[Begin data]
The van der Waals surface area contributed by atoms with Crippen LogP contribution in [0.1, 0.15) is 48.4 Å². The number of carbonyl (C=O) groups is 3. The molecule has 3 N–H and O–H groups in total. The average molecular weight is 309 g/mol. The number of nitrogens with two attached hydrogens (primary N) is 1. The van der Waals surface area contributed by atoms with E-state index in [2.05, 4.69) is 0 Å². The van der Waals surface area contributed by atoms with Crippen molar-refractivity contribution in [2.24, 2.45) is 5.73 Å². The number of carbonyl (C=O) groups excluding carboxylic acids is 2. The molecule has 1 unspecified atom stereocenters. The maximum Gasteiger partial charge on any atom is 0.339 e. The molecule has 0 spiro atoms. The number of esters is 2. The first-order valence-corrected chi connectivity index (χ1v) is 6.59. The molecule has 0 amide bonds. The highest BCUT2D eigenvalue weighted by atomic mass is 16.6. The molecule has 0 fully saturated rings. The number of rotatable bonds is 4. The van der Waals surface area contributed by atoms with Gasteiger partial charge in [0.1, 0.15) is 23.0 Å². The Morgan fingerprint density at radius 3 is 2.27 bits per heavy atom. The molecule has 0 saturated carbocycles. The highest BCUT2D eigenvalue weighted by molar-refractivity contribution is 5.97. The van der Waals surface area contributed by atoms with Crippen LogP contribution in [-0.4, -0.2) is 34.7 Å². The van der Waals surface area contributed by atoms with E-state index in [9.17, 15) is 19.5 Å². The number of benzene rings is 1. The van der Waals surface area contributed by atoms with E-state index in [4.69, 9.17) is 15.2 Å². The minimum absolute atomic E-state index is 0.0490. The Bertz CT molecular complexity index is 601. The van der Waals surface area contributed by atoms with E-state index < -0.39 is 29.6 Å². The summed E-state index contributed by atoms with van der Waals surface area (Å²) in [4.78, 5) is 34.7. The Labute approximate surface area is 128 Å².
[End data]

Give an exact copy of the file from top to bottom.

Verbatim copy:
The van der Waals surface area contributed by atoms with Crippen LogP contribution in [0.1, 0.15) is 48.4 Å². The number of carbonyl (C=O) groups is 3. The molecule has 3 N–H and O–H groups in total. The average molecular weight is 309 g/mol. The number of nitrogens with two attached hydrogens (primary N) is 1. The van der Waals surface area contributed by atoms with E-state index in [2.05, 4.69) is 0 Å². The van der Waals surface area contributed by atoms with Crippen molar-refractivity contribution in [2.24, 2.45) is 5.73 Å². The number of carbonyl (C=O) groups excluding carboxylic acids is 2. The molecule has 1 unspecified atom stereocenters. The maximum Gasteiger partial charge on any atom is 0.339 e. The molecule has 0 spiro atoms. The number of esters is 2. The first-order valence-corrected chi connectivity index (χ1v) is 6.59. The molecule has 0 amide bonds. The highest BCUT2D eigenvalue weighted by atomic mass is 16.6. The molecule has 0 fully saturated rings. The number of rotatable bonds is 4. The van der Waals surface area contributed by atoms with Gasteiger partial charge in [0.1, 0.15) is 23.0 Å². The Morgan fingerprint density at radius 3 is 2.27 bits per heavy atom. The molecule has 0 saturated carbocycles. The highest BCUT2D eigenvalue weighted by molar-refractivity contribution is 5.97. The van der Waals surface area contributed by atoms with Crippen LogP contribution in [-0.4, -0.2) is 34.7 Å². The van der Waals surface area contributed by atoms with E-state index in [9.17, 15) is 19.5 Å². The number of benzene rings is 1. The van der Waals surface area contributed by atoms with E-state index in [4.69, 9.17) is 15.2 Å². The minimum absolute atomic E-state index is 0.0490. The Bertz CT molecular complexity index is 601. The van der Waals surface area contributed by atoms with E-state index < -0.39 is 29.6 Å². The summed E-state index contributed by atoms with van der Waals surface area (Å²) in [4.78, 5) is 34.7. The Labute approximate surface area is 128 Å².